Racially motivated riots over the last 60 years or so do not indicate that we live/have lived in a society that has promoted tolerance in the way that the phrase indicates. Clearly, we welcome people into the UK when it fulfils British economic needs, but that we “put up” with them living here. The notion that this British value of tolerance is “long-standing” is faulty.

Although the term implies an equality of residential rights in the UK, it rests on the idea that immigrants are/were “lucky” to have come here. It does not take into account whether people were well-educated in their country of birth, nor that they took menial work and wage in the UK, let alone whether they have been driven out of their homes because of war. Including those that Britain engages in.

There is also a denial of other nation's values of tolerance in this term. Societies around parts of Asia and Africa regularly welcome foreigners, and strangers, into their homes, and treat them as family members or long-standing friends. Why is their value of tolerance supposedly not as good as ours?

Supposedly, this integration strategy also promotes ideas of tolerance to hate groups in the UK. My fear is that this strategy only promotes the kind of toleration discussed above, and that we are pandering to an outdated idea.

After a century of official multi-cultural living in the UK, it would be interesting to know what today's “British values of tolerance” mean now. Over to you.

Friday, 17 February 2012

London 2012: BP - sustainable partner?

Deepwater Horizon drilling unit on fire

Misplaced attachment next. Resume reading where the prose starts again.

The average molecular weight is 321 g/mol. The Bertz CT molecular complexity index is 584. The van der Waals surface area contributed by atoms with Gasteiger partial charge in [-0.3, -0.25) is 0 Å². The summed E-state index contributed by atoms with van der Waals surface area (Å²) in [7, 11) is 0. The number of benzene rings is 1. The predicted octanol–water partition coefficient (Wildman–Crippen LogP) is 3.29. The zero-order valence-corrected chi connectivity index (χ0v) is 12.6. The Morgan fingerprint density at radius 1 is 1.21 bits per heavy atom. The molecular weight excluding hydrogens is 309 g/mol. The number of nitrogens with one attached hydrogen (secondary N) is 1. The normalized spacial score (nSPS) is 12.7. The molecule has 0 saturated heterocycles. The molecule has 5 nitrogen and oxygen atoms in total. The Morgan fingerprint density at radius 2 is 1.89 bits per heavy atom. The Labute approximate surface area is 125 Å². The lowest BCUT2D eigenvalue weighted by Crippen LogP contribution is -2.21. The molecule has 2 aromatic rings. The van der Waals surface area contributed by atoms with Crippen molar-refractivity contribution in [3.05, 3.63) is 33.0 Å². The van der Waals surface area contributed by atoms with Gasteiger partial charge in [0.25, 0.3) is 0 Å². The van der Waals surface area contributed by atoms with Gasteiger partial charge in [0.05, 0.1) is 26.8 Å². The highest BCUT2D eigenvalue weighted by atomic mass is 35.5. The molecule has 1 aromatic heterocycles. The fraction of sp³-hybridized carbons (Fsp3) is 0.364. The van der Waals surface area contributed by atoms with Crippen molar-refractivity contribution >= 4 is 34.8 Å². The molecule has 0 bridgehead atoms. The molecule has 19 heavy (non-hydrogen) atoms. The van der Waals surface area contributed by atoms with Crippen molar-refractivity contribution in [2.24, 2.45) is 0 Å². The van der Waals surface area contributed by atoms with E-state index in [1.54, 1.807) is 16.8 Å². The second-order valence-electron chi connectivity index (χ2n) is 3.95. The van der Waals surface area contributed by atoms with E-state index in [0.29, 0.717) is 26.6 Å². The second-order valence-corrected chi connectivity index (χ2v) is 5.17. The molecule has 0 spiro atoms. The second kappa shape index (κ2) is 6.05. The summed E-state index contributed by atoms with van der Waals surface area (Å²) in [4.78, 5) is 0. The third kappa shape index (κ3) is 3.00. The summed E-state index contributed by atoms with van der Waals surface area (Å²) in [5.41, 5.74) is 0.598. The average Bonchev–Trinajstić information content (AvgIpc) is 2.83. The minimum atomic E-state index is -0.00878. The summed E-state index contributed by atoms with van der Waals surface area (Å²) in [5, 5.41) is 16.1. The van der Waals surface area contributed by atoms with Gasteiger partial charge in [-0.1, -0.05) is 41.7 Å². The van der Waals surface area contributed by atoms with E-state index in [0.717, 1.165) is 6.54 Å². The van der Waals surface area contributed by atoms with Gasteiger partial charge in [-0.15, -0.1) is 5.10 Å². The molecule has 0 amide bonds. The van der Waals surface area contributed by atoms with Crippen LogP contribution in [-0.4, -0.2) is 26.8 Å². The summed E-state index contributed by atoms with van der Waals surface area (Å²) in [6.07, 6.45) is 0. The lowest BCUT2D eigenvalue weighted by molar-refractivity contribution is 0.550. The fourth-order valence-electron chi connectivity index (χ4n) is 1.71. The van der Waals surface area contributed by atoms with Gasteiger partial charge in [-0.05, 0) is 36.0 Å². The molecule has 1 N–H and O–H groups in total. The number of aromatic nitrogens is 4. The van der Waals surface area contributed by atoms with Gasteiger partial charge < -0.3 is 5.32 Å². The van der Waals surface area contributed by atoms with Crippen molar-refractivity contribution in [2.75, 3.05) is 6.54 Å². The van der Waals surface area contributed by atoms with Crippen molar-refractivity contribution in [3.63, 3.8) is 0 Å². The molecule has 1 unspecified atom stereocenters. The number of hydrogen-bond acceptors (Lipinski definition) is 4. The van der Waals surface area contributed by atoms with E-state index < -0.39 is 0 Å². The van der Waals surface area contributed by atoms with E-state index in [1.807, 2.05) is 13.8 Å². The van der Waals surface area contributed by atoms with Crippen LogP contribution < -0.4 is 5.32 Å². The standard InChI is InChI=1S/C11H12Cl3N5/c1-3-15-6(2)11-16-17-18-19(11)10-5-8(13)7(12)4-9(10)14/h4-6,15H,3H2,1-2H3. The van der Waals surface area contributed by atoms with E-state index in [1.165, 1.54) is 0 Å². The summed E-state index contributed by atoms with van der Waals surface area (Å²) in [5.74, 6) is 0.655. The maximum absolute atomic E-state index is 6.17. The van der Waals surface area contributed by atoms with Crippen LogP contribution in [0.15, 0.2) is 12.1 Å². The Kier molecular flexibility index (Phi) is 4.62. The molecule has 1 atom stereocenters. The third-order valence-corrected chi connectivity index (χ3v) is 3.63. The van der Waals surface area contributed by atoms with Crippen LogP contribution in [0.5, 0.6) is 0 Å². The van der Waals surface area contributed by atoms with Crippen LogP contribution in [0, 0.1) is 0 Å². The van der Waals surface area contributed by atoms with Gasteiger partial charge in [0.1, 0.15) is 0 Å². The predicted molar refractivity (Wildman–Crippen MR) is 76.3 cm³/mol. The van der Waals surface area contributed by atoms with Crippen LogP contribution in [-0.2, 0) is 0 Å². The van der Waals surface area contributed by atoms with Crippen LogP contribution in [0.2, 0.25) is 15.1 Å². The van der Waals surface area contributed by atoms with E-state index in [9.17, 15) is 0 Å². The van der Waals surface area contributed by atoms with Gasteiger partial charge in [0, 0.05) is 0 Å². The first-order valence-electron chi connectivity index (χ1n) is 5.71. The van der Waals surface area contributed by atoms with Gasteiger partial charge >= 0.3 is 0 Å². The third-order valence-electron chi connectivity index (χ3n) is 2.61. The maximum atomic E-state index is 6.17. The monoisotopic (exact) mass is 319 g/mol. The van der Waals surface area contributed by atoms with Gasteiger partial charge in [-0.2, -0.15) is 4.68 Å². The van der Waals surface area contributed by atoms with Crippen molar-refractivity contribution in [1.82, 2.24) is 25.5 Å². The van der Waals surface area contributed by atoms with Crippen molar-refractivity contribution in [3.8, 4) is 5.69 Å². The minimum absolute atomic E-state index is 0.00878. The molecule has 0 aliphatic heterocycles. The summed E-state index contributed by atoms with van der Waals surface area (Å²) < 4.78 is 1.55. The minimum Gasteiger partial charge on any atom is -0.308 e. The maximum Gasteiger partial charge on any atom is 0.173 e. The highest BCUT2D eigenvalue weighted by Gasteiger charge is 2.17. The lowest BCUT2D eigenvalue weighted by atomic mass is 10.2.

Further to my posts on London 2012, in particular this one about Locog's choice of sustainability partners, I am pleased to see that this open letter, by the the UK Tar Sands Network, has received national media coverage in today's GuardianBlinkered Justice is happy to have played some small role in helping bring this issue to a wider audience. 

If you wish to get involved in this campaign, please contact the UK Tar Sands Network at info@no-tar-sands.org. 

Free music download: police and thieves – the police

Robert Peel

Please see the post below for further background.

The Independent adds that SOCA's notice on the closed RnBXclusive.com also stated:
"Soca has the capability to monitor and investigate you and can inform your internet service provider of these infringements. You may be liable for prosecution and the fact that you have received this message does not preclude you from prosecution”.
The message is clear; individuals will be prosecuted even if you happen upon the website by accident. Will you? SOCA obviously see themselves as the guardian of online copyright infringement. Are they?